When you take a photo, what you are really trying to do is capture a moment. Sometimes you get it, sometimes you don’t. Sometimes you press the shutter a split second too late. So you take another photo, and another one. But the moment is gone, and you wish you had been shooting video for the last 60 seconds instead.
But video is hard. It takes forethought and camera skills, and you rarely get what you want in one shot—which means editing, which means work. It’s just easier to take a photo. And that is what most of us do. Admittedly, I take a fair amount of both—I have 4,094 photos on my phone, and 322 videos—yet my videos still only represent 7 percent of the moments captured on my camera roll.
What if making a good video was as easy as taking photos? That is the basic idea behind Takes, a new iPhone app that just launched today in the App Store. Takes is a new type of camera. You snap photos, and you end up with a tightly edited video. Swipe up and down to add filters. Swipe left and right to change the soundtrack, and you are done. Not only do you end up with a compelling video, you get to keep the photos as well.
Takes is a portfolio company of bMuse, a product studio where I am a partner. I am an adviser to the company, and have been using the app for the past few months. Instead of shooting random video clips on my phone, only to watch them once and abandon them forever in my camera roll, I am now actually making mini-movies I want to show other people. (Here’s one I took of a walk in the woods). But don’t take my word for it. Download the app, and let us know what you think.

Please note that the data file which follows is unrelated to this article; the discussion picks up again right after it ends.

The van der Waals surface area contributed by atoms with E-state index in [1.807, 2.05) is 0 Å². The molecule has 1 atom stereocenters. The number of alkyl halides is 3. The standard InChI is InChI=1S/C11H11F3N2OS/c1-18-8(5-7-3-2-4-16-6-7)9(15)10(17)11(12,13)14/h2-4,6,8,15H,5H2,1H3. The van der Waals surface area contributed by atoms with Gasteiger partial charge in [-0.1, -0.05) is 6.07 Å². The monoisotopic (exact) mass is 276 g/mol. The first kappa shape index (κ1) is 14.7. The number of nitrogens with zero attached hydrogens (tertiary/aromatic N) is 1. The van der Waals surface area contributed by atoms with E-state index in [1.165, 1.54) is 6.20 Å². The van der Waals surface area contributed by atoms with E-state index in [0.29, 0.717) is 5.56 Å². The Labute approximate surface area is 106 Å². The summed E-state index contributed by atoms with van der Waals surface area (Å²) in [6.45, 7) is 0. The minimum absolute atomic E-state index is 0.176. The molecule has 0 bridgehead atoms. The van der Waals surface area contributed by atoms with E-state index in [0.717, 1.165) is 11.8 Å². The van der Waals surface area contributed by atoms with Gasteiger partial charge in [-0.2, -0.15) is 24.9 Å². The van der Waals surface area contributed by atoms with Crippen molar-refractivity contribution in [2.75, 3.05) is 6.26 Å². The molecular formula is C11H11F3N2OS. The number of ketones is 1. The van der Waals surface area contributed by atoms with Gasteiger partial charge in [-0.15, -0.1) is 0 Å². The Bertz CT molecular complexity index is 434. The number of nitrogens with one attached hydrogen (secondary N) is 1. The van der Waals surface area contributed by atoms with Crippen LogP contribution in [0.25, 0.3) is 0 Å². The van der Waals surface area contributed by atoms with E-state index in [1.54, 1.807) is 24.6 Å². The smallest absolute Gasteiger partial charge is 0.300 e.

There are countless video apps out there. I’ve tried them all. Some are quite good, but none have become an habitual, go-to app. They require either too much work or produce videos that aren’t particularly inspiring.
Video is a hard problem, much harder than photos. With photos, you add a filter, some cropping, and almost anything looks good. Making good videos is much more complex—it’s all in the editing, the pacing, picking exactly which moments to show.
Takes is unique in that it lives at the intersection of photos and videos. Through its magic sauce, it translates the ease of taking photos into compelling, personal videos that you can share with anyone via Facebook, Twitter, or email.
It just works. Even the music engine cuts the songs dynamically to the length of each video. You never have to think about “making a video” because all you are doing is taking photos. The app groups them together by time. Hit the “Instant” button and your photos are transformed into a video. Or go into the gallery and select your own moments to put together.
But the photos don’t go away. Scrub through the video to see each individual photo. When you share a Take on Facebook or the web, viewers can toggle between the video and a gallery of the underlying photos. The pictures are literally moving.